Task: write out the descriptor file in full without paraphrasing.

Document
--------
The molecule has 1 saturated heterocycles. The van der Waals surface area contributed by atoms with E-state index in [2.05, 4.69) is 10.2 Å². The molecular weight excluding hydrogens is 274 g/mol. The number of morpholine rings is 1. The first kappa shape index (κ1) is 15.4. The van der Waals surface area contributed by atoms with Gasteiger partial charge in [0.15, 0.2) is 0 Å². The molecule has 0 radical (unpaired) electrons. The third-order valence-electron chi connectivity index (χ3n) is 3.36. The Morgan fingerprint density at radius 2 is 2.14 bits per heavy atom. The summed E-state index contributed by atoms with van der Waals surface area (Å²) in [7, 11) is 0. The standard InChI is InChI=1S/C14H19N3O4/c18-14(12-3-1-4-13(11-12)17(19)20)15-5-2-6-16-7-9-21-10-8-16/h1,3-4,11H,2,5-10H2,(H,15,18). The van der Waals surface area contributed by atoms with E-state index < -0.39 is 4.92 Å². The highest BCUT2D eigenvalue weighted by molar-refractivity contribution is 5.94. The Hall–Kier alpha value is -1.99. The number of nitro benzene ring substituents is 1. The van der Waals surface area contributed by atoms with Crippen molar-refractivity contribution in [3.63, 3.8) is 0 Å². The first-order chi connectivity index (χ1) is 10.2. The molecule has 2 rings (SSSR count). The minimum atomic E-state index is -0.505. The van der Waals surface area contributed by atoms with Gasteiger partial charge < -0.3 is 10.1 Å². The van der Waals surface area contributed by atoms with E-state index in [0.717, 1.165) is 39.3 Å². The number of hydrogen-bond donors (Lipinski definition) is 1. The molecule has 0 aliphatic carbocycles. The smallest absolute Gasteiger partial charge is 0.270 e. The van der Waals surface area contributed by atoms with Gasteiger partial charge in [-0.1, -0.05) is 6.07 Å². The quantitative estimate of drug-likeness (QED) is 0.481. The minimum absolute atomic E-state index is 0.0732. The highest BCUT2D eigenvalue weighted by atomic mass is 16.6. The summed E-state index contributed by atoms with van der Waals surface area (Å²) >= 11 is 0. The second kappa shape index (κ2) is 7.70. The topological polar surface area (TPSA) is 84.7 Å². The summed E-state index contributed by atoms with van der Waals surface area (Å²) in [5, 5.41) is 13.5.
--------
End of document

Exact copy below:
The molecule has 1 saturated heterocycles. The van der Waals surface area contributed by atoms with E-state index in [2.05, 4.69) is 10.2 Å². The molecular weight excluding hydrogens is 274 g/mol. The number of morpholine rings is 1. The first kappa shape index (κ1) is 15.4. The van der Waals surface area contributed by atoms with Gasteiger partial charge in [0.15, 0.2) is 0 Å². The molecule has 0 radical (unpaired) electrons. The third-order valence-electron chi connectivity index (χ3n) is 3.36. The Morgan fingerprint density at radius 2 is 2.14 bits per heavy atom. The summed E-state index contributed by atoms with van der Waals surface area (Å²) in [7, 11) is 0. The standard InChI is InChI=1S/C14H19N3O4/c18-14(12-3-1-4-13(11-12)17(19)20)15-5-2-6-16-7-9-21-10-8-16/h1,3-4,11H,2,5-10H2,(H,15,18). The van der Waals surface area contributed by atoms with E-state index < -0.39 is 4.92 Å². The highest BCUT2D eigenvalue weighted by molar-refractivity contribution is 5.94. The Hall–Kier alpha value is -1.99. The number of nitro benzene ring substituents is 1. The van der Waals surface area contributed by atoms with Crippen molar-refractivity contribution in [3.63, 3.8) is 0 Å². The first-order chi connectivity index (χ1) is 10.2. The molecule has 2 rings (SSSR count). The minimum atomic E-state index is -0.505. The van der Waals surface area contributed by atoms with Gasteiger partial charge < -0.3 is 10.1 Å². The van der Waals surface area contributed by atoms with E-state index in [0.717, 1.165) is 39.3 Å². The number of hydrogen-bond donors (Lipinski definition) is 1. The molecule has 0 aliphatic carbocycles. The smallest absolute Gasteiger partial charge is 0.270 e. The van der Waals surface area contributed by atoms with Gasteiger partial charge in [-0.1, -0.05) is 6.07 Å². The quantitative estimate of drug-likeness (QED) is 0.481. The minimum absolute atomic E-state index is 0.0732. The highest BCUT2D eigenvalue weighted by atomic mass is 16.6. The summed E-state index contributed by atoms with van der Waals surface area (Å²) >= 11 is 0. The second kappa shape index (κ2) is 7.70. The topological polar surface area (TPSA) is 84.7 Å². The summed E-state index contributed by atoms with van der Waals surface area (Å²) in [5, 5.41) is 13.5.